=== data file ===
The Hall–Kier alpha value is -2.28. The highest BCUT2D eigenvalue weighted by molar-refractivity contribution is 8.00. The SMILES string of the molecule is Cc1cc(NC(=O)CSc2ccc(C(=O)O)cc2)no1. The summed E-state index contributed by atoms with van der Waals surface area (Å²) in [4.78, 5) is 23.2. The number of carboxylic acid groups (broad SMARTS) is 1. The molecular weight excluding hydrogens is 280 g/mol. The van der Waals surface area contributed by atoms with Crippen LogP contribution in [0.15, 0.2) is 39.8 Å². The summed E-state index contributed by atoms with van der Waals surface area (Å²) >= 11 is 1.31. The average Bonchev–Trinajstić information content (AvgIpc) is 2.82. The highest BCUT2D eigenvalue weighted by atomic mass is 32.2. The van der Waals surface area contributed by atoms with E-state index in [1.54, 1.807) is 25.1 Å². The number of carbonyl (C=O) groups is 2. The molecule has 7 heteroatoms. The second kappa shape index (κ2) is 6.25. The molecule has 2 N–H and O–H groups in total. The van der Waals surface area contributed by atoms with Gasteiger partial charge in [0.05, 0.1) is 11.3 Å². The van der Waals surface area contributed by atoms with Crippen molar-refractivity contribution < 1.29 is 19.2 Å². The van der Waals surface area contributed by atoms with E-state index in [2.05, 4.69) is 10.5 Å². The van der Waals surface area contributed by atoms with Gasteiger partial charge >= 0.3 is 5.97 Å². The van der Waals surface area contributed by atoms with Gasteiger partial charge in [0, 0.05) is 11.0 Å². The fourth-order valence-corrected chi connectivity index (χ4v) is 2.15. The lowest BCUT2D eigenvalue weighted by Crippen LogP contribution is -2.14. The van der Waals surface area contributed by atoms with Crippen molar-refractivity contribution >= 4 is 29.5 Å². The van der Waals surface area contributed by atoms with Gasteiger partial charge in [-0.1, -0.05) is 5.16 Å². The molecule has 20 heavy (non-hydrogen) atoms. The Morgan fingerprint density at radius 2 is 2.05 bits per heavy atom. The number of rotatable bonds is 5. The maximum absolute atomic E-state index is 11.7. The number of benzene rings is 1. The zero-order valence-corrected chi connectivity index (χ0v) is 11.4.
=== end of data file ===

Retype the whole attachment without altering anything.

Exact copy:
The Hall–Kier alpha value is -2.28. The highest BCUT2D eigenvalue weighted by molar-refractivity contribution is 8.00. The SMILES string of the molecule is Cc1cc(NC(=O)CSc2ccc(C(=O)O)cc2)no1. The summed E-state index contributed by atoms with van der Waals surface area (Å²) in [4.78, 5) is 23.2. The number of carboxylic acid groups (broad SMARTS) is 1. The molecular weight excluding hydrogens is 280 g/mol. The van der Waals surface area contributed by atoms with Crippen LogP contribution in [0.15, 0.2) is 39.8 Å². The summed E-state index contributed by atoms with van der Waals surface area (Å²) >= 11 is 1.31. The average Bonchev–Trinajstić information content (AvgIpc) is 2.82. The highest BCUT2D eigenvalue weighted by atomic mass is 32.2. The van der Waals surface area contributed by atoms with E-state index in [1.54, 1.807) is 25.1 Å². The number of carbonyl (C=O) groups is 2. The molecule has 7 heteroatoms. The second kappa shape index (κ2) is 6.25. The molecule has 2 N–H and O–H groups in total. The van der Waals surface area contributed by atoms with Gasteiger partial charge in [0.05, 0.1) is 11.3 Å². The van der Waals surface area contributed by atoms with Crippen molar-refractivity contribution < 1.29 is 19.2 Å². The van der Waals surface area contributed by atoms with E-state index in [2.05, 4.69) is 10.5 Å². The van der Waals surface area contributed by atoms with Gasteiger partial charge >= 0.3 is 5.97 Å². The van der Waals surface area contributed by atoms with Gasteiger partial charge in [0, 0.05) is 11.0 Å². The fourth-order valence-corrected chi connectivity index (χ4v) is 2.15. The lowest BCUT2D eigenvalue weighted by Crippen LogP contribution is -2.14. The van der Waals surface area contributed by atoms with Crippen molar-refractivity contribution >= 4 is 29.5 Å². The van der Waals surface area contributed by atoms with Gasteiger partial charge in [-0.1, -0.05) is 5.16 Å². The molecule has 20 heavy (non-hydrogen) atoms. The Morgan fingerprint density at radius 2 is 2.05 bits per heavy atom. The number of rotatable bonds is 5. The maximum absolute atomic E-state index is 11.7. The number of benzene rings is 1. The zero-order valence-corrected chi connectivity index (χ0v) is 11.4.